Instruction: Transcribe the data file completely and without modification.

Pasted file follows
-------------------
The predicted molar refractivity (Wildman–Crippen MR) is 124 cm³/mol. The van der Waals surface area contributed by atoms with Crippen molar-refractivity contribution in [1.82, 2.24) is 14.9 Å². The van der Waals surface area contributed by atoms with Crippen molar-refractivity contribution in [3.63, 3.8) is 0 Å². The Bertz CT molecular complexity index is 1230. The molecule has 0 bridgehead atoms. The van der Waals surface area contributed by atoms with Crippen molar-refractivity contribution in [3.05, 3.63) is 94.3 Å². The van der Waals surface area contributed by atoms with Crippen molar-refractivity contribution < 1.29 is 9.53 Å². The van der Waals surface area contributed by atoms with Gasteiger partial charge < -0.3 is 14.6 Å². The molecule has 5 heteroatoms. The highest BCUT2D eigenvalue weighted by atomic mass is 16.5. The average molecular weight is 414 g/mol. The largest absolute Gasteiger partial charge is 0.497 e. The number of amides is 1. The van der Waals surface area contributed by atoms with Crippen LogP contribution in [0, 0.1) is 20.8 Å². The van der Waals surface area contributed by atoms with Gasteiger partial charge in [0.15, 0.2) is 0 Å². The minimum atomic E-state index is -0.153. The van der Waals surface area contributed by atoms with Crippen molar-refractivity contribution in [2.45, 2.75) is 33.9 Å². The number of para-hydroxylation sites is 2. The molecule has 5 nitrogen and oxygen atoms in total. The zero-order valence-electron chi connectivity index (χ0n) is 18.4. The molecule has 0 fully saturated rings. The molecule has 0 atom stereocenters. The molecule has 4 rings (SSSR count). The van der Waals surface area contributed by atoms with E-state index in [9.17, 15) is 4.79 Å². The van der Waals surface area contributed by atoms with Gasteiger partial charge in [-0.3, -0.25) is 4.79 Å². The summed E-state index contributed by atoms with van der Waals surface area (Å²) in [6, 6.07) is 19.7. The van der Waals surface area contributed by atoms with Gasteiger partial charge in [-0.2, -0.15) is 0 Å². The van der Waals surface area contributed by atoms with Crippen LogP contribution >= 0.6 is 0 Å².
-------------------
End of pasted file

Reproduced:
The predicted molar refractivity (Wildman–Crippen MR) is 124 cm³/mol. The van der Waals surface area contributed by atoms with Crippen molar-refractivity contribution in [1.82, 2.24) is 14.9 Å². The van der Waals surface area contributed by atoms with Crippen molar-refractivity contribution in [3.63, 3.8) is 0 Å². The Bertz CT molecular complexity index is 1230. The molecule has 0 bridgehead atoms. The van der Waals surface area contributed by atoms with Crippen molar-refractivity contribution in [3.05, 3.63) is 94.3 Å². The van der Waals surface area contributed by atoms with Crippen molar-refractivity contribution < 1.29 is 9.53 Å². The van der Waals surface area contributed by atoms with Gasteiger partial charge < -0.3 is 14.6 Å². The molecule has 5 heteroatoms. The highest BCUT2D eigenvalue weighted by atomic mass is 16.5. The average molecular weight is 414 g/mol. The largest absolute Gasteiger partial charge is 0.497 e. The number of amides is 1. The van der Waals surface area contributed by atoms with Crippen LogP contribution in [0, 0.1) is 20.8 Å². The van der Waals surface area contributed by atoms with Gasteiger partial charge in [0.15, 0.2) is 0 Å². The minimum atomic E-state index is -0.153. The van der Waals surface area contributed by atoms with Crippen molar-refractivity contribution in [2.45, 2.75) is 33.9 Å². The number of para-hydroxylation sites is 2. The molecule has 5 nitrogen and oxygen atoms in total. The zero-order valence-electron chi connectivity index (χ0n) is 18.4. The molecule has 0 fully saturated rings. The molecule has 0 atom stereocenters. The molecule has 4 rings (SSSR count). The van der Waals surface area contributed by atoms with E-state index in [9.17, 15) is 4.79 Å². The van der Waals surface area contributed by atoms with Gasteiger partial charge in [-0.3, -0.25) is 4.79 Å². The summed E-state index contributed by atoms with van der Waals surface area (Å²) in [6, 6.07) is 19.7. The van der Waals surface area contributed by atoms with Gasteiger partial charge in [-0.2, -0.15) is 0 Å². The van der Waals surface area contributed by atoms with Crippen LogP contribution >= 0.6 is 0 Å².